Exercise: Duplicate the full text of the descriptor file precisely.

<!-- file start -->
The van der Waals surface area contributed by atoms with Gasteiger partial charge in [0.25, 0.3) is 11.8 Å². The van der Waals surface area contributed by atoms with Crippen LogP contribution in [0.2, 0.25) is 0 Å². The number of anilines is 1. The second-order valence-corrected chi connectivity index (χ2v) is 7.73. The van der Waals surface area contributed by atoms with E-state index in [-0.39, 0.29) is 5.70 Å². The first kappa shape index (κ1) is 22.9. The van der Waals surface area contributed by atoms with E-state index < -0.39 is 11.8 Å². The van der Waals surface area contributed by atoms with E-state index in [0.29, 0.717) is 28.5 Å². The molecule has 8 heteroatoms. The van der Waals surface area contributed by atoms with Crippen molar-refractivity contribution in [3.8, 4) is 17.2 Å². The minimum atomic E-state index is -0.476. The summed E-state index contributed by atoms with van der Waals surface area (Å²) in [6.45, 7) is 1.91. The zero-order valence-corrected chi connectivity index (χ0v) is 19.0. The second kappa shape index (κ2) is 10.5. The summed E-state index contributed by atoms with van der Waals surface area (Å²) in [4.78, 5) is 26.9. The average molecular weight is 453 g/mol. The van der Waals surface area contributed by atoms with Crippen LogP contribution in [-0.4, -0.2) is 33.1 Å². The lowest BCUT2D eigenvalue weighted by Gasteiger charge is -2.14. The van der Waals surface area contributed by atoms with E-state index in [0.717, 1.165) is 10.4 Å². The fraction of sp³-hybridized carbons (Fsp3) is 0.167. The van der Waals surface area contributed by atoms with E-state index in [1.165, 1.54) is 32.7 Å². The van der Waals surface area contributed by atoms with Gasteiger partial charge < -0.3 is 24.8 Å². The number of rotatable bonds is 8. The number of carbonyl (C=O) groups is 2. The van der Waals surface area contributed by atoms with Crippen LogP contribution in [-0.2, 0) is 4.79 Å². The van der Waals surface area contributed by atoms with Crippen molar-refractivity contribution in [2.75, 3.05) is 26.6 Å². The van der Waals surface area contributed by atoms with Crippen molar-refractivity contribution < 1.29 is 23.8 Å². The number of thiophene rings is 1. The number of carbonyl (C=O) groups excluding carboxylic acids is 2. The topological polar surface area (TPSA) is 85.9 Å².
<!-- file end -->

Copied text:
The van der Waals surface area contributed by atoms with Gasteiger partial charge in [0.25, 0.3) is 11.8 Å². The van der Waals surface area contributed by atoms with Crippen LogP contribution in [0.2, 0.25) is 0 Å². The number of anilines is 1. The second-order valence-corrected chi connectivity index (χ2v) is 7.73. The van der Waals surface area contributed by atoms with E-state index in [-0.39, 0.29) is 5.70 Å². The first kappa shape index (κ1) is 22.9. The van der Waals surface area contributed by atoms with E-state index < -0.39 is 11.8 Å². The van der Waals surface area contributed by atoms with E-state index in [0.29, 0.717) is 28.5 Å². The molecule has 8 heteroatoms. The van der Waals surface area contributed by atoms with Crippen molar-refractivity contribution in [3.8, 4) is 17.2 Å². The minimum atomic E-state index is -0.476. The summed E-state index contributed by atoms with van der Waals surface area (Å²) in [6.45, 7) is 1.91. The zero-order valence-corrected chi connectivity index (χ0v) is 19.0. The second kappa shape index (κ2) is 10.5. The summed E-state index contributed by atoms with van der Waals surface area (Å²) in [4.78, 5) is 26.9. The average molecular weight is 453 g/mol. The van der Waals surface area contributed by atoms with Crippen LogP contribution in [-0.4, -0.2) is 33.1 Å². The lowest BCUT2D eigenvalue weighted by Gasteiger charge is -2.14. The van der Waals surface area contributed by atoms with E-state index in [0.717, 1.165) is 10.4 Å². The fraction of sp³-hybridized carbons (Fsp3) is 0.167. The van der Waals surface area contributed by atoms with E-state index in [1.165, 1.54) is 32.7 Å². The van der Waals surface area contributed by atoms with Gasteiger partial charge < -0.3 is 24.8 Å². The number of rotatable bonds is 8. The number of carbonyl (C=O) groups is 2. The van der Waals surface area contributed by atoms with Crippen LogP contribution in [-0.2, 0) is 4.79 Å². The van der Waals surface area contributed by atoms with Crippen molar-refractivity contribution in [2.75, 3.05) is 26.6 Å². The van der Waals surface area contributed by atoms with Crippen molar-refractivity contribution < 1.29 is 23.8 Å². The number of thiophene rings is 1. The number of carbonyl (C=O) groups excluding carboxylic acids is 2. The topological polar surface area (TPSA) is 85.9 Å².